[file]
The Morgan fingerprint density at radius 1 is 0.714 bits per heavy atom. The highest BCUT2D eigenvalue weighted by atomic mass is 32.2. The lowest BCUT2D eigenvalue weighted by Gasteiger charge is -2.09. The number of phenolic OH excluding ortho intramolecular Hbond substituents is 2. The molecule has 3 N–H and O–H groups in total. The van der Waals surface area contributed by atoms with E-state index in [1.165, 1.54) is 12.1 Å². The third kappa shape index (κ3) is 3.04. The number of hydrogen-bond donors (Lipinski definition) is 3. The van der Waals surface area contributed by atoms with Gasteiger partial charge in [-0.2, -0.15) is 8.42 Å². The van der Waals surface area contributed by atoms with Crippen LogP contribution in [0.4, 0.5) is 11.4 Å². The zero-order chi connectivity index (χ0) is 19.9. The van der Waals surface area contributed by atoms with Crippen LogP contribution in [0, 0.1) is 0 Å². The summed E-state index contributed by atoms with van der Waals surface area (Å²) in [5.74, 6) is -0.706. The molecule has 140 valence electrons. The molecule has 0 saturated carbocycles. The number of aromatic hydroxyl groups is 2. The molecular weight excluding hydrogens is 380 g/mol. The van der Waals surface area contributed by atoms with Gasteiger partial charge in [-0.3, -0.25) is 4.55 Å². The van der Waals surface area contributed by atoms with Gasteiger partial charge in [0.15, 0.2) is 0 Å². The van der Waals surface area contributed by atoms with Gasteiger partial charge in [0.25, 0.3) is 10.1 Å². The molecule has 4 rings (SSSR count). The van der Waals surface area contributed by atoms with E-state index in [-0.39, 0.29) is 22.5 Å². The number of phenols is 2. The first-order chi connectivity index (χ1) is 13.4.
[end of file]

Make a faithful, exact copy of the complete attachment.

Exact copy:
The Morgan fingerprint density at radius 1 is 0.714 bits per heavy atom. The highest BCUT2D eigenvalue weighted by atomic mass is 32.2. The lowest BCUT2D eigenvalue weighted by Gasteiger charge is -2.09. The number of phenolic OH excluding ortho intramolecular Hbond substituents is 2. The molecule has 3 N–H and O–H groups in total. The van der Waals surface area contributed by atoms with E-state index in [1.165, 1.54) is 12.1 Å². The third kappa shape index (κ3) is 3.04. The number of hydrogen-bond donors (Lipinski definition) is 3. The van der Waals surface area contributed by atoms with Gasteiger partial charge in [-0.2, -0.15) is 8.42 Å². The van der Waals surface area contributed by atoms with Crippen LogP contribution in [0.4, 0.5) is 11.4 Å². The zero-order chi connectivity index (χ0) is 19.9. The van der Waals surface area contributed by atoms with Crippen LogP contribution in [0, 0.1) is 0 Å². The summed E-state index contributed by atoms with van der Waals surface area (Å²) in [5.74, 6) is -0.706. The molecule has 140 valence electrons. The molecule has 0 saturated carbocycles. The number of aromatic hydroxyl groups is 2. The molecular weight excluding hydrogens is 380 g/mol. The van der Waals surface area contributed by atoms with Gasteiger partial charge in [-0.3, -0.25) is 4.55 Å². The van der Waals surface area contributed by atoms with Gasteiger partial charge in [0.15, 0.2) is 0 Å². The van der Waals surface area contributed by atoms with Gasteiger partial charge in [0.25, 0.3) is 10.1 Å². The molecule has 4 rings (SSSR count). The van der Waals surface area contributed by atoms with E-state index in [-0.39, 0.29) is 22.5 Å². The number of phenols is 2. The first-order chi connectivity index (χ1) is 13.4.